More than 4,000 Colombian military personnel investigated for executing civilians
A few days after Colombia´s top general was fired for recommending soldiers use the mafia to blunt prosecutions for executing civilians – commonly known as false positives – the national prosecutor´s office has fired back with news that it is investigating more than 4,000 soldiers.
The report stated some 4,173 military personnel were under investigation for participating in the false positives executions that claimed the lives of thousands of young Colombians between 1998 and 2008.
Of those, 401 are officers, 823 are junior officers and 2.908 are low-ranking soldiers. according to the report by the Unidad Nacional de Derechos Humanos of the national prosecutor´s office.
President Juan Manuel Santos fired Colombia´s highest ranking officer, General Leonardo Barrero, Tuesday after newsmagazine La Semana published audio recordings where the general said investigations into extrajudicial executions by soldiers are “a bunch of crap.”
Barrero recommended another officer charged with killing two youths, then attempting to pass them off as FARC guerrillas killed in combat, get someone in the mafia to denounce the prosecutor in an attempt to derail the investigation.
A group of mothers of young men murdered by soldiers known as the Madres de Soacha called for the resignation of Colombia´s minister of defence because of the scandal. They also demanded soldiers convicted of assassinating Colombia´s youths serve their sentences in regular prisons, not the special military prisons which have many privileges, often including the right to leave and take vacations.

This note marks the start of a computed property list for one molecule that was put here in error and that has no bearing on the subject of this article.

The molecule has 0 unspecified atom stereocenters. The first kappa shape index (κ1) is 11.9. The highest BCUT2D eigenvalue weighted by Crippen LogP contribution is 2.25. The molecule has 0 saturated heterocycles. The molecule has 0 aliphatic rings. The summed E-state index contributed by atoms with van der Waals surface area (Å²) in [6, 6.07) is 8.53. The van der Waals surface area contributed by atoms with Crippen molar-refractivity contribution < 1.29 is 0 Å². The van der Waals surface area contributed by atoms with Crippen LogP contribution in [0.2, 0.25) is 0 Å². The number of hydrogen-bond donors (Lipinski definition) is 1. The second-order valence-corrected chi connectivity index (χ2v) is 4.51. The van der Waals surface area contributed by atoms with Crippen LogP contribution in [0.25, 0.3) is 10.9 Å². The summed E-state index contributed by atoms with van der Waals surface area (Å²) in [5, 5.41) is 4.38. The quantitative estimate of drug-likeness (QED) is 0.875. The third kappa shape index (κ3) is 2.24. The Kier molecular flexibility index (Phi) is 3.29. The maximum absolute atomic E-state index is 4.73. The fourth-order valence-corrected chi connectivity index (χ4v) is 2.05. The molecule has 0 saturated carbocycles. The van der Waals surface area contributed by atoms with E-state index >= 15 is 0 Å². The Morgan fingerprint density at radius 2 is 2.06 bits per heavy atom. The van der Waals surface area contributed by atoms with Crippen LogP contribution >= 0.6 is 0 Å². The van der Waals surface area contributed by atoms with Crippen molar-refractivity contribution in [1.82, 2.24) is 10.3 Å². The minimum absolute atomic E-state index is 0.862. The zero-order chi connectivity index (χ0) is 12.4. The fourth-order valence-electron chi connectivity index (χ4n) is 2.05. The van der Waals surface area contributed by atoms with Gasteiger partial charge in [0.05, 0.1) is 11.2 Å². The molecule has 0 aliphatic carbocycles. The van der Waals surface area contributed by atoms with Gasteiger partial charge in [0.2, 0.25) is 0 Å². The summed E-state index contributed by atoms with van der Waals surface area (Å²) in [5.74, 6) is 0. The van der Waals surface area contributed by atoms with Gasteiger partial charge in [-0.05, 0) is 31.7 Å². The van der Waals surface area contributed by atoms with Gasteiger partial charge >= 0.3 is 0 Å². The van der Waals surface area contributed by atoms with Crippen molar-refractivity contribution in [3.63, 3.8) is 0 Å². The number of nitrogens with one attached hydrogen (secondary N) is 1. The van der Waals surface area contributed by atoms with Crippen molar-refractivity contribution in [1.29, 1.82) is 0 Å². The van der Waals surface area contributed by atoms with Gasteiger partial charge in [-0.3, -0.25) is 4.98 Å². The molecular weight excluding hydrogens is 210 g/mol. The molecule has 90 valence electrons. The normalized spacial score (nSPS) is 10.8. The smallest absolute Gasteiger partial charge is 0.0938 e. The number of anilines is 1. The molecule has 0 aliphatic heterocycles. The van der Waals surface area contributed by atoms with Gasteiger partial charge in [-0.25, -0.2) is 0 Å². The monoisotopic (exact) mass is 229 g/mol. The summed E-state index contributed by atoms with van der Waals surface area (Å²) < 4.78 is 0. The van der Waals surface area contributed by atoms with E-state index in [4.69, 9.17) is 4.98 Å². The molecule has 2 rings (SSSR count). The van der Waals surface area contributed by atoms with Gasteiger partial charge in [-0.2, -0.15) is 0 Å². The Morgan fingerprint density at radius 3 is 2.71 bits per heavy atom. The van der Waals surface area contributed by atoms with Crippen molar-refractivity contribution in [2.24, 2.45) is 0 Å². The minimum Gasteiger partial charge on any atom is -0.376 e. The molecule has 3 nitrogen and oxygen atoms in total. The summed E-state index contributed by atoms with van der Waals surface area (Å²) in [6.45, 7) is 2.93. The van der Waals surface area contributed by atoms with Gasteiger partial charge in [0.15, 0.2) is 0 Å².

The taped conversation between Barrero and Colonel Robinson Gonález del Rio, who was imprisoned while waiting trial, referred also included references to kickbacks made to high-ranking officers in return for military contracts. Taped conversations reveal González del Rio has also enjoyed vacations from prison that included the military picking up his gasoline bills.
A United Nations investigation into the false positives scandal in 2009 found no evidence that then president Álvaro Uribe or then defence minister Juan Manuel Santos (now president ) were involved nor had knowledge of the executions.
But the report by special investigator Philip Alston did not absolve high-ranking officers of responsibility.
“On the other hand, the explanation favoured by many in Government – that the killings were carried out on a small scale by a few bad apples – is equally unsustainable,” Alston said in his report.
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